2013 Tour: Signature 31/30, Fireside pas de deux from Cinderella, Love on Top, Vocalise, Mapping #3, Florestan Pas de Trois from Act 3 The Sleeping Beauty, Insinuare, anon
London, UAL Platform Theatre
7 March 2013
UAL Platform Theatre
An old friend of a show in a new venue for me – and both come out rather well in the wash.
The UAL Platform Theatre is just North of Kings Cross station in an area of urban renewal with much building still going on. We drove there and eventually found some on-street parking but the compensation was drinks well less than half the price of those in normal theatres, comfy seats in a 300-seat theatre and good views of the stage.
The Ballet Central tour is renowned for having lots of dance variety. In this show there were 8 pieces – ranging from musical theatre to ballet (old and new) to full-on contemporary. Much of the content is newly commissioned too, with a mix of younger and more experienced choreographers. It’s serendipity and I always find something that raises my spirits.
Here are my notes and thoughts as the night unfolded…
Tindall is the Northern Ballet dancer who seems to be doing more as a choreographer. Nice to see him here: he trained at Central School and did the tour he is now choreographing for. Signature 31/30 started as ‘edgy’ modern with a Thom Willems (think Forsythe)-style sound track of rolling electronic thunder (actually by Philip Feeney). Just when you are starting to wonder where it might go it morphs into a more classical pas de deux. It’s respectable movement and there were some good-looking clever plays with a line of dancers towards the end. The 3 boys looked strong in this – particularly in the first couple of minutes. It’s the second piece of Tindall that I’ve seen and he’s finding his tone – he needs lots more commissions.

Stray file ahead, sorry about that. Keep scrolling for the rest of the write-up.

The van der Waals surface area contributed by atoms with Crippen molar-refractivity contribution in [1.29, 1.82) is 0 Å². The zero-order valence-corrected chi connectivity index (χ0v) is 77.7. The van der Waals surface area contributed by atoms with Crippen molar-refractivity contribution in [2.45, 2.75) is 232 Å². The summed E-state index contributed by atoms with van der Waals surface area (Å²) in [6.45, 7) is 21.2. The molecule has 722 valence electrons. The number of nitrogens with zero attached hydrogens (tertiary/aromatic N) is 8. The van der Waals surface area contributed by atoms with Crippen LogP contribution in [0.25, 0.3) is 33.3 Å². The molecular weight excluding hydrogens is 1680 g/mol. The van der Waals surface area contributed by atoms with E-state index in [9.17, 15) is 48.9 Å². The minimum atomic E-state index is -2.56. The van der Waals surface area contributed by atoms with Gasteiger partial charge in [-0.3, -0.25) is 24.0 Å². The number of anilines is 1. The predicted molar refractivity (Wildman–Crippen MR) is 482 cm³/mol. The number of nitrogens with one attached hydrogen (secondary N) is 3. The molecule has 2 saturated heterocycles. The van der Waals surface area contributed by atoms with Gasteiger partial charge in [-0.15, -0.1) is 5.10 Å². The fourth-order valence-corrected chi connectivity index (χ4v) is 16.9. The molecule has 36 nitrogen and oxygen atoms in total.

Fireside Pas de Deux from Cinderella
Christopher Gable and set by Carole Gable
This has been seen a few times on Ballet Central tours and is a stern dramatic (and dance) test. It’s actually the final moments of the ballet and a complete love story in its own right as bashful love is kindled, becomes almost abandoned in its happiness and then growing contentment of the life to come – all in less than 10 minutes. My goodness, it shows the late lamented Gable as a glorious movement communicator. Rather than use Prokofiev, a custom score came from Philip Feeney and it beautifully amplifies the action and tugs the heart. Gable created his Cinderella for Northern Ballet (NB), where he was the much-loved director at the time, and it is a tragic shame that NB are planning a new version of Cinderella instead of bringing this one back. Alice Laidler proved a terrific Cinderella – one of those dancers who can stand there and tell a story with the merest flickers of movement and eyes – a real catch I fancy for a strong dramatic company. Joshua Earl, as the prince, looked heart-throb tall and princely cool – they are very different dancers. Just based on Laidler, my ballet hit of the night.
Love on Top
A West End razzmatazz-and-musicals piece to Michael Buble and Beyonce. Leggy girls in sequins ‘n’ heels, clean-cut boys in black trousers, white shirts and black ties. Great fun, great versatility and all gone in 5 minutes. I don’t know any other school that includes dance like this – and I love the reminder of a wider dance world.